In Haitian Kreyol the word lakou carries multiple meanings. It can mean the backyard, a gathering place where people come to sing and dance, to debate or share a meal. It also means "home" or “where you are from," which in Haiti is a place filled by the ancestral spirits of all others that were born there. Each branch of the Vodou religion has its own holy place, called a lakou, where practitioners may come together in the shade of a sacred Mapou tree. With Wa Di Yo, Lakou Mizik invites listeners to join them in their lakou, to share with them the historical depth, expressive complexity and emotional range of the Haitian people. Emerging from one of the darkest periods in the history of a country with many dark periods, Lakou Mizik presents a feeling of joy, hope, solidarity and pride that they hope will serve as a beacon for a positive future in Haiti.
The nine members of Lakou Mizik range in age from late sixties to early twenties and come from across Haiti's musical, social, religious, and geographic spectrum.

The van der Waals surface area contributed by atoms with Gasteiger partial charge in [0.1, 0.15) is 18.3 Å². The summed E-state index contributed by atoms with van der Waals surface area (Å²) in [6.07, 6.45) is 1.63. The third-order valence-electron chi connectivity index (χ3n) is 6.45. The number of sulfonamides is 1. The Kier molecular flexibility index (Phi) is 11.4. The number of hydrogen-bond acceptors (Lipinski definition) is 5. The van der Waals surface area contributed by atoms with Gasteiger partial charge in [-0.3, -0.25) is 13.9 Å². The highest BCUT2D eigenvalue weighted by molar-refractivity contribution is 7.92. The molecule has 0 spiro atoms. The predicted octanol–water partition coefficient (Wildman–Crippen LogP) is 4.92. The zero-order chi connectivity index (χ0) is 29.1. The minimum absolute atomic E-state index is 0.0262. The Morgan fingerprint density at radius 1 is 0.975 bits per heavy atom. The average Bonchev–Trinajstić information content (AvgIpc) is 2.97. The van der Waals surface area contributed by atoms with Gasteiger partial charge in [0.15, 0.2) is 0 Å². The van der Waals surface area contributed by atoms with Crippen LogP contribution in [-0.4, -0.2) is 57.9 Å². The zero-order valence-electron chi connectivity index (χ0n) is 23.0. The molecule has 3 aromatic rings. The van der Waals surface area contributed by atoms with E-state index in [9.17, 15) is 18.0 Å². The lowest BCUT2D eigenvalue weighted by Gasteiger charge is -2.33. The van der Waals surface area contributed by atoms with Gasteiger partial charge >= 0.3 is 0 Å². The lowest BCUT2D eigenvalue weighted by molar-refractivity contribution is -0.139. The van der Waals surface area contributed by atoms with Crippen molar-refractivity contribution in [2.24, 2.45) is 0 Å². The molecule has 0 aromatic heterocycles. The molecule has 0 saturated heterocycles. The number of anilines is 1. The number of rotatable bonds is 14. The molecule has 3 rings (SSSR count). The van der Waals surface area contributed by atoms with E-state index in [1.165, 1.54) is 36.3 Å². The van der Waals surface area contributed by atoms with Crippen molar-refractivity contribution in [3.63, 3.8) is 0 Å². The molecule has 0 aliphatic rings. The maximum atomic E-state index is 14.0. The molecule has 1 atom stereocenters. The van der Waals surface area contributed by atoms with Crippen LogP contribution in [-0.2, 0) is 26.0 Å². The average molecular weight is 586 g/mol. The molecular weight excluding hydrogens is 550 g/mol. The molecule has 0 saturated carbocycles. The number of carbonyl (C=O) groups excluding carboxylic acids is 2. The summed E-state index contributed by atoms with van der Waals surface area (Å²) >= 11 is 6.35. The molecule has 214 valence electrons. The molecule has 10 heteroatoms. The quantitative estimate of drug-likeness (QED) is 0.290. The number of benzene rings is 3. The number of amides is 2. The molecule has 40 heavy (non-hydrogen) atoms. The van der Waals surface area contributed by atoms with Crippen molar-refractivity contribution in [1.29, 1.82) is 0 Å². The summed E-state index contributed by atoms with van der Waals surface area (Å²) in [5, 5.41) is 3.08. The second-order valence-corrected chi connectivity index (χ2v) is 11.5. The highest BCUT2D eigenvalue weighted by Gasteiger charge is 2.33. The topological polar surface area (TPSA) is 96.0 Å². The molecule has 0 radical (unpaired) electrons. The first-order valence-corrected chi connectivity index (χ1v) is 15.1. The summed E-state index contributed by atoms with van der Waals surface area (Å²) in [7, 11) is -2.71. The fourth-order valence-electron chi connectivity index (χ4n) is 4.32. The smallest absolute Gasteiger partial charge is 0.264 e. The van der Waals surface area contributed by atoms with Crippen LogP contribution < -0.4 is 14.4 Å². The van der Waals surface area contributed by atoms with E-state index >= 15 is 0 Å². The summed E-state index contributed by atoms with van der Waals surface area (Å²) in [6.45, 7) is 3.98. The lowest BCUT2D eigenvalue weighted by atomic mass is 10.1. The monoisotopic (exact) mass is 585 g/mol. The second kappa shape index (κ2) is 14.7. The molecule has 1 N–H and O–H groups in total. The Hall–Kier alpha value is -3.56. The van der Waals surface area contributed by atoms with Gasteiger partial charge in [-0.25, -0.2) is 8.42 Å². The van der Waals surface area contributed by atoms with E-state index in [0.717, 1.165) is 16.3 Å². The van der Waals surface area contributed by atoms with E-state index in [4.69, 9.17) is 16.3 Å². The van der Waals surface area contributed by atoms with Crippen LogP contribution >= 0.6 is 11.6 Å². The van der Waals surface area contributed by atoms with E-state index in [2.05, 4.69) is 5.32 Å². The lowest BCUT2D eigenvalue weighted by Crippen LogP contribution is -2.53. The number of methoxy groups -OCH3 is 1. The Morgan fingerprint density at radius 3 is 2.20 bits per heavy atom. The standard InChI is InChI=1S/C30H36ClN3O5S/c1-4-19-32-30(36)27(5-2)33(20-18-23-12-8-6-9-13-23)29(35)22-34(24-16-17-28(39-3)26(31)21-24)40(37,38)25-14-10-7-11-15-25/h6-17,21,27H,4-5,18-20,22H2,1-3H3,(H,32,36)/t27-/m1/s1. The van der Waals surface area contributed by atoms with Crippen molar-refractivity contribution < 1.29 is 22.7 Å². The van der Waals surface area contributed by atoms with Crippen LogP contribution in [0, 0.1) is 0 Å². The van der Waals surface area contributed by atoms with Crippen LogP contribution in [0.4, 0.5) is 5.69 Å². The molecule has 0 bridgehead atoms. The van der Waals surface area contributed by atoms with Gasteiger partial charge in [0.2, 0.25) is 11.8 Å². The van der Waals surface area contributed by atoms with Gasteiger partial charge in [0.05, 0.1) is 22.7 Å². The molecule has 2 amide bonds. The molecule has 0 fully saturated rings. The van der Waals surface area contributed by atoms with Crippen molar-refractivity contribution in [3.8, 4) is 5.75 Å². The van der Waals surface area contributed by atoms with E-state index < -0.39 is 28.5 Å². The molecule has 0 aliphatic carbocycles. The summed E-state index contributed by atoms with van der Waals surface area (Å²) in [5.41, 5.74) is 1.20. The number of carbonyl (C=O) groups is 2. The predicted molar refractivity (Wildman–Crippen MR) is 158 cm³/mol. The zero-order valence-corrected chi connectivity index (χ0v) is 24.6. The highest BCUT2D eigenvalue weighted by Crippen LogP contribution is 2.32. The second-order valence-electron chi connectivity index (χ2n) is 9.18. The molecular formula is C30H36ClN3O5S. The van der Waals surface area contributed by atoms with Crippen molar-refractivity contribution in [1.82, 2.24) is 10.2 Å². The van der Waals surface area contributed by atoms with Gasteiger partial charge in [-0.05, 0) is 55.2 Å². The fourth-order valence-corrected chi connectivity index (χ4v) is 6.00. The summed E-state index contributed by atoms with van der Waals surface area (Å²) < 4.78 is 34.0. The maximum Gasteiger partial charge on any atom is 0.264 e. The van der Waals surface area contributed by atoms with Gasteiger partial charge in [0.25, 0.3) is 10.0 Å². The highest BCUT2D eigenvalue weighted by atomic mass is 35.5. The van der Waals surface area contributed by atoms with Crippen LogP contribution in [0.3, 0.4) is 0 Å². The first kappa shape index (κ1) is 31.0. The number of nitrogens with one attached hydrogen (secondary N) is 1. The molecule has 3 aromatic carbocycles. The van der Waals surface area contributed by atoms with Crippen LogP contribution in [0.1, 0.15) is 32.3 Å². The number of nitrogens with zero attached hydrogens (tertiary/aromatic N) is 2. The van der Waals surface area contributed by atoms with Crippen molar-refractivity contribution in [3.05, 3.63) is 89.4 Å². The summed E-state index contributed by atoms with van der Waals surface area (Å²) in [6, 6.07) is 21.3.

Steeve Valcourt is the son of Haitian musical legend Boulo Valcourt a blues, jazz and roots musician who found fame in the eighties with the band Caribbean Sextet and has even played the White House. Steeve grew up partially in Haiti and partially on Long Island where he went to high school and college. Steeve grew up surrounded by the top stars of Haitian music and absorbed it all. He cites influences as varied as Carlos Santana and George Benson to Haitian protest singer John Steve Brunache. His love for Haiti runs deep and while so many Haitians are looking for way out of the country, Steeve has tasted life in America and now wants only to be in his homeland. Steeve had some fame as an artist with his compa band Vod’k but found his niche working with his father producing young artists, often for free. The list of artists that Steeve has produced in Haiti reflects a who's-who of the biggest stars of this generation and they all owe him a debt of gratitude. One can’t walk through the streets of Port-au-Pince with Steeve without people calling out greetings from a passing tap tap taxi, being inundated by people wanting to shake his hand or have their picture taken with him. But it’s through Lakou Mizik that Steve is finally getting a real star turn of his own - coming out from his dad’s shadow and getting the popular respect as an artist that he deserves. Steeve is pushing the rediscovery of traditional Haitian music through Lakou Mizik while showing his deep appreciation and respect for those that he learned from. Steeve currently teaches music production and Haitian music history at the Audio Institute in Jacmel.